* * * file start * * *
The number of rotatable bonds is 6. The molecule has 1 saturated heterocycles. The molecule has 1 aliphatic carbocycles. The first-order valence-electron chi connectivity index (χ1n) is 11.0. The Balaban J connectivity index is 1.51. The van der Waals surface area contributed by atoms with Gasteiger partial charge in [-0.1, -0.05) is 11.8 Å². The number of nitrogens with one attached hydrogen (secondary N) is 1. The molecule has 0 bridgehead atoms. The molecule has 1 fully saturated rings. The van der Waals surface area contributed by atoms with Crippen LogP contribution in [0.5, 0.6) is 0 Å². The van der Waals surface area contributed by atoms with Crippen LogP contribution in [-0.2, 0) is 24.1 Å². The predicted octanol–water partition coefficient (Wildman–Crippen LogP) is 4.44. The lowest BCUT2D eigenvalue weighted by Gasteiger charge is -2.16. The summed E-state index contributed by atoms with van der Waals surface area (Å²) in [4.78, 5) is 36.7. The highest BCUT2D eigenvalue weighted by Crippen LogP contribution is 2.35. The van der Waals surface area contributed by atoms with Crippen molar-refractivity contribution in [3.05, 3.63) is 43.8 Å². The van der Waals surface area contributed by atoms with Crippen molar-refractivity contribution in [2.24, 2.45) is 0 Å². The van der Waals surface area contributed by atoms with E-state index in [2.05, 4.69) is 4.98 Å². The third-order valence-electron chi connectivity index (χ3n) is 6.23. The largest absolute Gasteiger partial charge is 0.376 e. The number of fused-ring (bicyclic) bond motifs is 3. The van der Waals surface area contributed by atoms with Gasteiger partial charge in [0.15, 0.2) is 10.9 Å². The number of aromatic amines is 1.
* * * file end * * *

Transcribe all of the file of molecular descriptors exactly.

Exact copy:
The number of rotatable bonds is 6. The molecule has 1 saturated heterocycles. The molecule has 1 aliphatic carbocycles. The first-order valence-electron chi connectivity index (χ1n) is 11.0. The Balaban J connectivity index is 1.51. The van der Waals surface area contributed by atoms with Gasteiger partial charge in [-0.1, -0.05) is 11.8 Å². The number of nitrogens with one attached hydrogen (secondary N) is 1. The molecule has 0 bridgehead atoms. The molecule has 1 fully saturated rings. The van der Waals surface area contributed by atoms with Crippen LogP contribution in [0.5, 0.6) is 0 Å². The van der Waals surface area contributed by atoms with Crippen LogP contribution in [-0.2, 0) is 24.1 Å². The predicted octanol–water partition coefficient (Wildman–Crippen LogP) is 4.44. The lowest BCUT2D eigenvalue weighted by Gasteiger charge is -2.16. The summed E-state index contributed by atoms with van der Waals surface area (Å²) in [4.78, 5) is 36.7. The highest BCUT2D eigenvalue weighted by Crippen LogP contribution is 2.35. The van der Waals surface area contributed by atoms with Crippen molar-refractivity contribution in [3.05, 3.63) is 43.8 Å². The van der Waals surface area contributed by atoms with Crippen molar-refractivity contribution in [2.24, 2.45) is 0 Å². The van der Waals surface area contributed by atoms with E-state index in [2.05, 4.69) is 4.98 Å². The third-order valence-electron chi connectivity index (χ3n) is 6.23. The largest absolute Gasteiger partial charge is 0.376 e. The number of fused-ring (bicyclic) bond motifs is 3. The van der Waals surface area contributed by atoms with Gasteiger partial charge in [0.15, 0.2) is 10.9 Å². The number of aromatic amines is 1.